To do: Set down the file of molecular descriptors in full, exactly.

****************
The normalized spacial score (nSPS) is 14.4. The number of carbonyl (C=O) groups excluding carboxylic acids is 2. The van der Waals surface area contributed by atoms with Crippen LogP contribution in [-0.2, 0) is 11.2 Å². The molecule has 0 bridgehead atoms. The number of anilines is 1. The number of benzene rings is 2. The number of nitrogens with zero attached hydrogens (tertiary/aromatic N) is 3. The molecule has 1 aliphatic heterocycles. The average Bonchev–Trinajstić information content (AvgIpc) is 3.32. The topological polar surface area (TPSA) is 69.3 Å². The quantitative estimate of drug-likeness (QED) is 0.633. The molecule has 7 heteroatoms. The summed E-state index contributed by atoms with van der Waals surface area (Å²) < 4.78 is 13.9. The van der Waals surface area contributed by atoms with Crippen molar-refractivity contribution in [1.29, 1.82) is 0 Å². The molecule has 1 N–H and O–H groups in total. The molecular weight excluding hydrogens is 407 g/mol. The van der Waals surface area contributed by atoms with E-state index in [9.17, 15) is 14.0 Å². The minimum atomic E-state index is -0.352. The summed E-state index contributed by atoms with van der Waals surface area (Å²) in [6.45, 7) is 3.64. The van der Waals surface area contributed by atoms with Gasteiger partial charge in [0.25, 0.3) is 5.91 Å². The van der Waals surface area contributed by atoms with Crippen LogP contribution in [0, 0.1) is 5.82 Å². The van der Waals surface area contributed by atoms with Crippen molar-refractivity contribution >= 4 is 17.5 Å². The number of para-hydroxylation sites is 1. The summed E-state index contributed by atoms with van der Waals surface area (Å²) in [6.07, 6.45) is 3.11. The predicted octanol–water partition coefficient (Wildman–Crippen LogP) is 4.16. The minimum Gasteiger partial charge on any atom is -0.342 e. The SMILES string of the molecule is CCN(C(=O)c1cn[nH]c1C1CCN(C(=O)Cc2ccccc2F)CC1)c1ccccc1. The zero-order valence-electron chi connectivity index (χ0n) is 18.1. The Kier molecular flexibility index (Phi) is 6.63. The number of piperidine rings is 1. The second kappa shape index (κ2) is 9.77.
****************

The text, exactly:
The normalized spacial score (nSPS) is 14.4. The number of carbonyl (C=O) groups excluding carboxylic acids is 2. The van der Waals surface area contributed by atoms with Crippen LogP contribution in [-0.2, 0) is 11.2 Å². The molecule has 0 bridgehead atoms. The number of anilines is 1. The number of benzene rings is 2. The number of nitrogens with zero attached hydrogens (tertiary/aromatic N) is 3. The molecule has 1 aliphatic heterocycles. The average Bonchev–Trinajstić information content (AvgIpc) is 3.32. The topological polar surface area (TPSA) is 69.3 Å². The quantitative estimate of drug-likeness (QED) is 0.633. The molecule has 7 heteroatoms. The summed E-state index contributed by atoms with van der Waals surface area (Å²) < 4.78 is 13.9. The van der Waals surface area contributed by atoms with Crippen molar-refractivity contribution in [1.29, 1.82) is 0 Å². The molecule has 1 N–H and O–H groups in total. The molecular weight excluding hydrogens is 407 g/mol. The van der Waals surface area contributed by atoms with E-state index in [9.17, 15) is 14.0 Å². The minimum atomic E-state index is -0.352. The summed E-state index contributed by atoms with van der Waals surface area (Å²) in [6.45, 7) is 3.64. The van der Waals surface area contributed by atoms with Gasteiger partial charge in [0.25, 0.3) is 5.91 Å². The van der Waals surface area contributed by atoms with Crippen LogP contribution in [0, 0.1) is 5.82 Å². The van der Waals surface area contributed by atoms with Crippen molar-refractivity contribution >= 4 is 17.5 Å². The number of para-hydroxylation sites is 1. The summed E-state index contributed by atoms with van der Waals surface area (Å²) in [6.07, 6.45) is 3.11. The predicted octanol–water partition coefficient (Wildman–Crippen LogP) is 4.16. The minimum Gasteiger partial charge on any atom is -0.342 e. The SMILES string of the molecule is CCN(C(=O)c1cn[nH]c1C1CCN(C(=O)Cc2ccccc2F)CC1)c1ccccc1. The zero-order valence-electron chi connectivity index (χ0n) is 18.1. The Kier molecular flexibility index (Phi) is 6.63. The number of piperidine rings is 1. The second kappa shape index (κ2) is 9.77.